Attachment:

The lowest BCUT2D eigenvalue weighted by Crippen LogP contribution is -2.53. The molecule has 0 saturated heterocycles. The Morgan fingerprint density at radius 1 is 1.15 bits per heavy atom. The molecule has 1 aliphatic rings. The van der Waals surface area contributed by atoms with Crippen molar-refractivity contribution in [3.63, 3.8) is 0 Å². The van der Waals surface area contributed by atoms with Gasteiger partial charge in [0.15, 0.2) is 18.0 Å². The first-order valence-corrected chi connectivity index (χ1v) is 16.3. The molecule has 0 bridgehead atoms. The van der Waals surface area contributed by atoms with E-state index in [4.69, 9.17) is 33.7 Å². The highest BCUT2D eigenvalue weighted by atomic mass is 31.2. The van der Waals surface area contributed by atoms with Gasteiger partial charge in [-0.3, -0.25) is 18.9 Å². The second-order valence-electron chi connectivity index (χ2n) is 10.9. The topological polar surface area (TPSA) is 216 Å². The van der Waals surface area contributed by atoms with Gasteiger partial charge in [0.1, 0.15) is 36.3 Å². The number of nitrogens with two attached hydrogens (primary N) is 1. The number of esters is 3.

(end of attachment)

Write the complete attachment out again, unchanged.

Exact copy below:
The lowest BCUT2D eigenvalue weighted by Crippen LogP contribution is -2.53. The molecule has 0 saturated heterocycles. The Morgan fingerprint density at radius 1 is 1.15 bits per heavy atom. The molecule has 1 aliphatic rings. The van der Waals surface area contributed by atoms with Crippen molar-refractivity contribution in [3.63, 3.8) is 0 Å². The van der Waals surface area contributed by atoms with Gasteiger partial charge in [0.15, 0.2) is 18.0 Å². The first-order valence-corrected chi connectivity index (χ1v) is 16.3. The molecule has 0 bridgehead atoms. The van der Waals surface area contributed by atoms with E-state index in [4.69, 9.17) is 33.7 Å². The highest BCUT2D eigenvalue weighted by atomic mass is 31.2. The van der Waals surface area contributed by atoms with Gasteiger partial charge in [-0.3, -0.25) is 18.9 Å². The second-order valence-electron chi connectivity index (χ2n) is 10.9. The topological polar surface area (TPSA) is 216 Å². The van der Waals surface area contributed by atoms with Gasteiger partial charge in [0.1, 0.15) is 36.3 Å². The number of nitrogens with two attached hydrogens (primary N) is 1. The number of esters is 3.